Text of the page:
Tackling India’s 'bare branches'

More research is needed to explore ways in which the crisis stemming from female adverse sex ratios and a surplus of bachelors can be handled and diffused.

Both China and India have recently been in the global eye for their adverse sex ratios. China’s one-child policy has landed it in dire straits with almost 19 extra boys for every girl with the future implication that there would be close to 30 million excess males by 2020. India is in somewhat better shape with around 13 extra boys per girl. While India’s overall figure of excess males in the marriage market would not be quite as worrisome as China’s, the concentration of these males in the North and northwestern regions of India raises similar concerns. Thus in 2011, in the states of Punjab, Haryana, Uttar Pradesh and Rajasthan, 76% of males between the ages of 20 and 24 were unmarried in comparison with 34% unmarried females (Census 2011 figures).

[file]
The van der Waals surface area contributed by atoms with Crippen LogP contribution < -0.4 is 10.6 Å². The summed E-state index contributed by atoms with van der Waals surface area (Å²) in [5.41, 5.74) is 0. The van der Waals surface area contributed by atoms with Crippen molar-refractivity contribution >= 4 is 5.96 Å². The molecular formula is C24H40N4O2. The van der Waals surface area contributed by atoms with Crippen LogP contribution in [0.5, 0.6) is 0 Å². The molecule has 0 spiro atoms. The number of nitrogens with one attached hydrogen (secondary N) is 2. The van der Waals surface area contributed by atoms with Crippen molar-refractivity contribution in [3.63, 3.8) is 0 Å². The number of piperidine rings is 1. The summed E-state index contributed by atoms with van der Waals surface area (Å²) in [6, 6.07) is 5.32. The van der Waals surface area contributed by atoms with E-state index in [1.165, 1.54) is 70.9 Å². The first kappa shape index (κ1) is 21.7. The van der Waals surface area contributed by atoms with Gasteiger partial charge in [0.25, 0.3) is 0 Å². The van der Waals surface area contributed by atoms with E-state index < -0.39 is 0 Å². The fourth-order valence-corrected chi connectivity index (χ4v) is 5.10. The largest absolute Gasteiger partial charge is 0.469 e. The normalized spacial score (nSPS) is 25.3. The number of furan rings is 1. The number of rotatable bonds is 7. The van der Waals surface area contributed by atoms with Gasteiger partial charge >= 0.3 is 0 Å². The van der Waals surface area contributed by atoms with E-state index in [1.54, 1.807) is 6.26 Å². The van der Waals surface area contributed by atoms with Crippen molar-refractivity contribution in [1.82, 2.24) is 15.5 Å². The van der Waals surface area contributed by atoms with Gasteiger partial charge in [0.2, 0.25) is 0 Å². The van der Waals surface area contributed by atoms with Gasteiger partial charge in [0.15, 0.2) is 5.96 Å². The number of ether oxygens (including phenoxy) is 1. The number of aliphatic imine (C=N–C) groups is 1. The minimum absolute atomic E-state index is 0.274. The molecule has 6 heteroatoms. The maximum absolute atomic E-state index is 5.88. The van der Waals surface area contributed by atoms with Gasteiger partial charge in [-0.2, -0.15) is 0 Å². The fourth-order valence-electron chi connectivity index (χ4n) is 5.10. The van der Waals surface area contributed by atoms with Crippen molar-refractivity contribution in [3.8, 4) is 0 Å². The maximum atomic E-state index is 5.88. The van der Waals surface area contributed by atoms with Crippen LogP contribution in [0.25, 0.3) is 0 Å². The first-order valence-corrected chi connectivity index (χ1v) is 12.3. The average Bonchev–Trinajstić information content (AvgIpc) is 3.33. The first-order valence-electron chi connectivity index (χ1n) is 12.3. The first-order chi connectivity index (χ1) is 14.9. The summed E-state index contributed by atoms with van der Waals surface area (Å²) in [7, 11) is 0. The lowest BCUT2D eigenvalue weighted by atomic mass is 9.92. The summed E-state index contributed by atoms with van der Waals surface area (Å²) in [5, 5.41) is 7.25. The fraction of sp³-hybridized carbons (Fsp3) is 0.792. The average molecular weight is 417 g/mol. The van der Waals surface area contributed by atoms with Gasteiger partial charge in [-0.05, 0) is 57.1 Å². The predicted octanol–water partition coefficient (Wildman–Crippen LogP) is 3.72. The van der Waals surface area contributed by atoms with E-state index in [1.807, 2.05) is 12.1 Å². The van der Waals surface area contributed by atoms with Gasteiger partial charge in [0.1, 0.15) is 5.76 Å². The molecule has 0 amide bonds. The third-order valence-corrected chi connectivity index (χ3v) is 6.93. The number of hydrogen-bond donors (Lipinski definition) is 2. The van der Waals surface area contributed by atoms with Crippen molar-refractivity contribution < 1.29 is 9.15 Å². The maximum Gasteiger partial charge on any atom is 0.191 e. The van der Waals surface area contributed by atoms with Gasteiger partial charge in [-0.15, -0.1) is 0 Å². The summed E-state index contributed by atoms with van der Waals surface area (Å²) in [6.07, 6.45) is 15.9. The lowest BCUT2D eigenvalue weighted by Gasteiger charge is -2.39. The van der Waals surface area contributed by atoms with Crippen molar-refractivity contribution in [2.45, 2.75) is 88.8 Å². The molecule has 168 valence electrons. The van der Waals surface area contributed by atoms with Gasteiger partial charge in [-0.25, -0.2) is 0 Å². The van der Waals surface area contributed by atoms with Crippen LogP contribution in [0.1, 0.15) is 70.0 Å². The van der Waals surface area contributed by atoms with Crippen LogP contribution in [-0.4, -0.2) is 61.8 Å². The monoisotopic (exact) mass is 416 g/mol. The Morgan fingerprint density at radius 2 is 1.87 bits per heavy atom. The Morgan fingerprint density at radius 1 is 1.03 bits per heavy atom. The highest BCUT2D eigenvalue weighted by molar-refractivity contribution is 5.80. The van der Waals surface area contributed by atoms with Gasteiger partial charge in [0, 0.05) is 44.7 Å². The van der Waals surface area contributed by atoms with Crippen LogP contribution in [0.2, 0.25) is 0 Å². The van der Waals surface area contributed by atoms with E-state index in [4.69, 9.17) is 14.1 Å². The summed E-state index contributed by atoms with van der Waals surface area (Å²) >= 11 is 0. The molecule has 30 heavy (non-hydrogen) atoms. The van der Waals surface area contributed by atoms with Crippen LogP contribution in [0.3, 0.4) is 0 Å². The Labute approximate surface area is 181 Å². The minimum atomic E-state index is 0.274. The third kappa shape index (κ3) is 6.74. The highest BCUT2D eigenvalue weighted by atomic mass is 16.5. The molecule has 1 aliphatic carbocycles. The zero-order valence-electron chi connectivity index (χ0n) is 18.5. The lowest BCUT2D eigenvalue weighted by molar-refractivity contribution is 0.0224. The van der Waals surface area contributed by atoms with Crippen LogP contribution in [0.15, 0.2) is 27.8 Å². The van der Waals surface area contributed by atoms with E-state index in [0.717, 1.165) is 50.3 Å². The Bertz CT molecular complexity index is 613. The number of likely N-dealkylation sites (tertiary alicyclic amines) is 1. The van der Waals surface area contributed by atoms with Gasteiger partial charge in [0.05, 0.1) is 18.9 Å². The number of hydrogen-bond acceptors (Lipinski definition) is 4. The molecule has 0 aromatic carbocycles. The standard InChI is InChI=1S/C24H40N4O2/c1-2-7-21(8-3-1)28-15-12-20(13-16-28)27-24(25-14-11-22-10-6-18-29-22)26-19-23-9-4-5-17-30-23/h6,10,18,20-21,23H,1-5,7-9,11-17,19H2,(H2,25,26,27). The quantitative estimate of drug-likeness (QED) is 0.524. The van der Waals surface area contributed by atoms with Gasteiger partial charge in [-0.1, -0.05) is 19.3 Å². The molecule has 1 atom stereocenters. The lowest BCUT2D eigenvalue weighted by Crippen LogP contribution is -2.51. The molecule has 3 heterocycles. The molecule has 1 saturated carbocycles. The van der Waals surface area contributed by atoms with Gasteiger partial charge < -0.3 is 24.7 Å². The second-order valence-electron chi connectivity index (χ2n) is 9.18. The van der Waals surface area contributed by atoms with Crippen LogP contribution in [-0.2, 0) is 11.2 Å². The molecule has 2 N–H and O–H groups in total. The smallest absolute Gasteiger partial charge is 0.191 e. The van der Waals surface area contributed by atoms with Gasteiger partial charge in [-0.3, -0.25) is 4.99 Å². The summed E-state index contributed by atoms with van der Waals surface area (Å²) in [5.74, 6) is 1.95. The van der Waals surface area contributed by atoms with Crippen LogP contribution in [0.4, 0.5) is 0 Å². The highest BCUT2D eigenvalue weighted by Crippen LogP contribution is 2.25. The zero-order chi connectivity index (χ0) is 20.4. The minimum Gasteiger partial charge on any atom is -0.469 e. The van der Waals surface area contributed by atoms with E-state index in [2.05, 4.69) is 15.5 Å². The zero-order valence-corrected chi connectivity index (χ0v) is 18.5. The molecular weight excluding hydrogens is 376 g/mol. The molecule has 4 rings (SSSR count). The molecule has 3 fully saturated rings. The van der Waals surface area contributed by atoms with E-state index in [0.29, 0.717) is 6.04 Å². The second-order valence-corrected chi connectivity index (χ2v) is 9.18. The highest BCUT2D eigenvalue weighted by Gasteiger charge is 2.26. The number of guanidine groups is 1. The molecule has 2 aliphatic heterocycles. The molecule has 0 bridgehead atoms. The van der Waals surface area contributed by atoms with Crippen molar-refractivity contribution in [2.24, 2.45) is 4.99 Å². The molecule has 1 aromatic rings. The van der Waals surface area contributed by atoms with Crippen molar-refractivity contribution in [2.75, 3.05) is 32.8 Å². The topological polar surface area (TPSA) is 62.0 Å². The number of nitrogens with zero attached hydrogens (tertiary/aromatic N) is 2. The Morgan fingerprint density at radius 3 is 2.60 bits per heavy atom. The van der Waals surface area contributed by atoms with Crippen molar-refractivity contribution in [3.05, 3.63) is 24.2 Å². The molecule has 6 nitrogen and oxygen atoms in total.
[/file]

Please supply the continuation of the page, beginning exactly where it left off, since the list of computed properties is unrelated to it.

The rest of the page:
As is well known, these states of India (including Gujarat) have long histories of daughter elimination result ing in skewed sex ratios in the region. In the old days, this was achieved by practicing female infanticide or fatally neglecting girl children. The preference for male children ensured that missing girls were not a cause for concern to most families and to society at large. Although the Sikh religion banned the practice of ‘kudi-maar’ (daughter killing) as far back as the time of the first Guru, Nanak, the ban did not have much effect and the practice continued unabated.

Read the entire article at http://www.india-seminar.com/2015/665/665_ravinder_kaur.htm

Disclaimer:The opinions expressed within this article are the personal opinions of the author. IIT Delhi is not responsible for the accuracy, completeness, suitability, or validity of any information on this article. The information, facts or opinions appearing in the article do not reflect the views of IIT Delhi and IIT Delhi does not assume any responsibility or liability for the same.